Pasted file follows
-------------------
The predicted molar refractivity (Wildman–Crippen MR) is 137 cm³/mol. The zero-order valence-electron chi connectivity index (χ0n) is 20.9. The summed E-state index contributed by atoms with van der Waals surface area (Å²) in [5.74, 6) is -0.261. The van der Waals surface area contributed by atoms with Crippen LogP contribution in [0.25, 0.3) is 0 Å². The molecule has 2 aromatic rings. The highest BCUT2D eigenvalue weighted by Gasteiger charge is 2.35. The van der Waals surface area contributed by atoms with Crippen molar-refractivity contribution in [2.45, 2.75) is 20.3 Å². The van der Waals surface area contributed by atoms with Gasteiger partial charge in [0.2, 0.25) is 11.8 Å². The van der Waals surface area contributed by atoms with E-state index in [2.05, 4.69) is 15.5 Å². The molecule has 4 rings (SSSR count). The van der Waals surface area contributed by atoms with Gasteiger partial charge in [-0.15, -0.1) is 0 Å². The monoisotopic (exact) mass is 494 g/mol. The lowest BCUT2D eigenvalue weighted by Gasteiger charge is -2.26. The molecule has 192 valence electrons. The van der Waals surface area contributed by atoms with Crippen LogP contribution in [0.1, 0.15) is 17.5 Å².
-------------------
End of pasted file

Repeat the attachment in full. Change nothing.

The predicted molar refractivity (Wildman–Crippen MR) is 137 cm³/mol. The zero-order valence-electron chi connectivity index (χ0n) is 20.9. The summed E-state index contributed by atoms with van der Waals surface area (Å²) in [5.74, 6) is -0.261. The van der Waals surface area contributed by atoms with Crippen LogP contribution in [0.25, 0.3) is 0 Å². The molecule has 2 aromatic rings. The highest BCUT2D eigenvalue weighted by Gasteiger charge is 2.35. The van der Waals surface area contributed by atoms with Crippen molar-refractivity contribution in [2.45, 2.75) is 20.3 Å². The van der Waals surface area contributed by atoms with Gasteiger partial charge in [0.2, 0.25) is 11.8 Å². The van der Waals surface area contributed by atoms with E-state index in [2.05, 4.69) is 15.5 Å². The molecule has 4 rings (SSSR count). The van der Waals surface area contributed by atoms with Gasteiger partial charge in [-0.15, -0.1) is 0 Å². The monoisotopic (exact) mass is 494 g/mol. The lowest BCUT2D eigenvalue weighted by Gasteiger charge is -2.26. The molecule has 192 valence electrons. The van der Waals surface area contributed by atoms with Crippen LogP contribution in [0.1, 0.15) is 17.5 Å².